Volume 190, issues 2-4: Petri Nets 2022

special issue of Petri Nets 2022

1. Waiting Nets: State Classes and Taxonomy

Loïc Hélouët ; Pranay Agrawal.
In time Petri nets (TPNs), time and control are tightly connected: timemeasurement for a transition starts only when all resources needed to fire itare available. Further, upper bounds on duration of enabledness can forcetransitions to fire (this is called urgency). For many systems, one wants todecouple control and time, i.e. start measuring time as soon as a part of thepreset of a transition is filled, and fire it after some delay \underline{and}when all needed resources are available. This paper considers an extension ofTPN called waiting nets that dissociates time measurement and control. Theirsemantics allows time measurement to start with incomplete presets, and canignore urgency when upper bounds of intervals are reached but all resourcesneeded to fire are not yet available. Firing of a transition is then allowed assoon as missing resources are available. It is known that extending boundedTPNs with stopwatches leads to undecidability. Our extension is weaker, and weshow how to compute a finite state class graph for bounded waiting nets,yielding decidability of reachability and coverability. We then compareexpressiveness of waiting nets with that of other models w.r.t. timed languageequivalence, and show that they are strictly more expressive than TPNs.

2. Discovering Process Models With Long-Term Dependencies While Providing Guarantees and Filtering Infrequent Behavior Patterns

Lisa Luise Mannel ; Wil M. P. van der Aalst.
In process discovery, the goal is to find, for a given event log, the modeldescribing the underlying process. While process models can be represented in avariety of ways, Petri nets form a theoretically well-explored descriptionlanguage and are therefore often used. In this paper, we extend the eST-Minerprocess discovery algorithm. The eST-Miner computes a set of Petri net placeswhich are considered to be fitting with respect to a certain fraction of thebehavior described by the given event log as indicated by a given noisethreshold. It evaluates all possible candidate places using token-based replay.The set of replayable traces is determined for each place in isolation, i.e.,these sets do not need to be consistent. This allows the algorithm to abstractfrom infrequent behavioral patterns occurring only in some traces. However,when combining places into a Petri net by connecting them to the correspondinguniquely labeled transitions, the resulting net can replay exactly those tracesfrom the event log that are allowed by the combination of all inserted places.Thus, inserting places one-by-one without considering their combined effect mayresult in deadlocks and low fitness of the Petri net. In this paper, we exploreadaptions of the eST-Miner, that aim to select a subset of places such that theresulting Petri net guarantees a definable minimal fitness while maintaininghigh precision with respect to the input event log. Furthermore, current placeevaluation techniques tend to block […]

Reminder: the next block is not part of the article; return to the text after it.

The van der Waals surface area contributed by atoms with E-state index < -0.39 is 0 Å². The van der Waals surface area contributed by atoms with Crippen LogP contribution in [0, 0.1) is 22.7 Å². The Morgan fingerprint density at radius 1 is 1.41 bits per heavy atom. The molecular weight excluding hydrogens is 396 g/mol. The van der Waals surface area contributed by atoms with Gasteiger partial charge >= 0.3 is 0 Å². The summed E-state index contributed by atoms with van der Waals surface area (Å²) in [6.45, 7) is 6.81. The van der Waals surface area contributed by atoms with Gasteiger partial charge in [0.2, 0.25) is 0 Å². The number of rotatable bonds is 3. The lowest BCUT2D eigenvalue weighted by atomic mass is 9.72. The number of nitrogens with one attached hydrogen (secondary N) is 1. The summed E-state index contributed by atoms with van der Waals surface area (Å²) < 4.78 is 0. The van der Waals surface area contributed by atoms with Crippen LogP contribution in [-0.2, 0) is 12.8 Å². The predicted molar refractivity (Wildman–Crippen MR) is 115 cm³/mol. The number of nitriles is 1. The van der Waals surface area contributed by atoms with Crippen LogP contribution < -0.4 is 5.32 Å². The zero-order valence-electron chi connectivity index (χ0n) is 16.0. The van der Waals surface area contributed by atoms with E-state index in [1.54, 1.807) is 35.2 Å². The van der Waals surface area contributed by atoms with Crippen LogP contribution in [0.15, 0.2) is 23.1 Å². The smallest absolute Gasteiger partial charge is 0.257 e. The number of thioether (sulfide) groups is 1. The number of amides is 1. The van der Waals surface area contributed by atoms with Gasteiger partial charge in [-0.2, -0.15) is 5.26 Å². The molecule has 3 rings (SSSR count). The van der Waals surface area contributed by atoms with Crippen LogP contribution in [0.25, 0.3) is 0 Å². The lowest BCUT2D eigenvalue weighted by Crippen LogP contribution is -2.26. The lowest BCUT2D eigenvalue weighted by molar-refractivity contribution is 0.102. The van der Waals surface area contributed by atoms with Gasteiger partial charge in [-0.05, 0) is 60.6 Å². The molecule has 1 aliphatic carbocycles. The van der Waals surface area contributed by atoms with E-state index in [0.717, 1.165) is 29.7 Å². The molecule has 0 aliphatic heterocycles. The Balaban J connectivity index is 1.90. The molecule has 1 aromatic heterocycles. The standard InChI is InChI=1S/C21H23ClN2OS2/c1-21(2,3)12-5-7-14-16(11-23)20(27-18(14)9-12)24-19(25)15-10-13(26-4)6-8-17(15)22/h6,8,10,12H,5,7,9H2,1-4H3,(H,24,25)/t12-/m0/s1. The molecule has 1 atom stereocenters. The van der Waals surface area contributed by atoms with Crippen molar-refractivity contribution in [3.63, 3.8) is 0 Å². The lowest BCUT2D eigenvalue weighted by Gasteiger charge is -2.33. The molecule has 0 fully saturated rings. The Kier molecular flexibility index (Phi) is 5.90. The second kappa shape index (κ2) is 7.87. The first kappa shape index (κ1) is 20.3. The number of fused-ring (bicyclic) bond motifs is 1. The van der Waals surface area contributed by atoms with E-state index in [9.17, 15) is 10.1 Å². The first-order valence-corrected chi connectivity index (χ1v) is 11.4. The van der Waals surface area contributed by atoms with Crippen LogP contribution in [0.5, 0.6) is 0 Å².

3. Correctness Notions for Petri Nets with Identifiers

Jan Martijn E. M. van der Werf ; Andrey Rivkin ; Marco Montali ; Artem Polyvyanyy.
A model of an information system describes its processes and how resourcesare involved in these processes to manipulate data objects. This paper presentsan extension to the Petri nets formalism suitable for describing informationsystems in which states refer to object instances of predefined types andresources are identified as instances of special object types. Severalcorrectness criteria for resource- and object-aware information systems modelsare proposed, supplemented with discussions on their decidability forinteresting classes of systems. These new correctness criteria can be seen asgeneralizations of the classical soundness property of workflow modelsconcerned with process control flow correctness.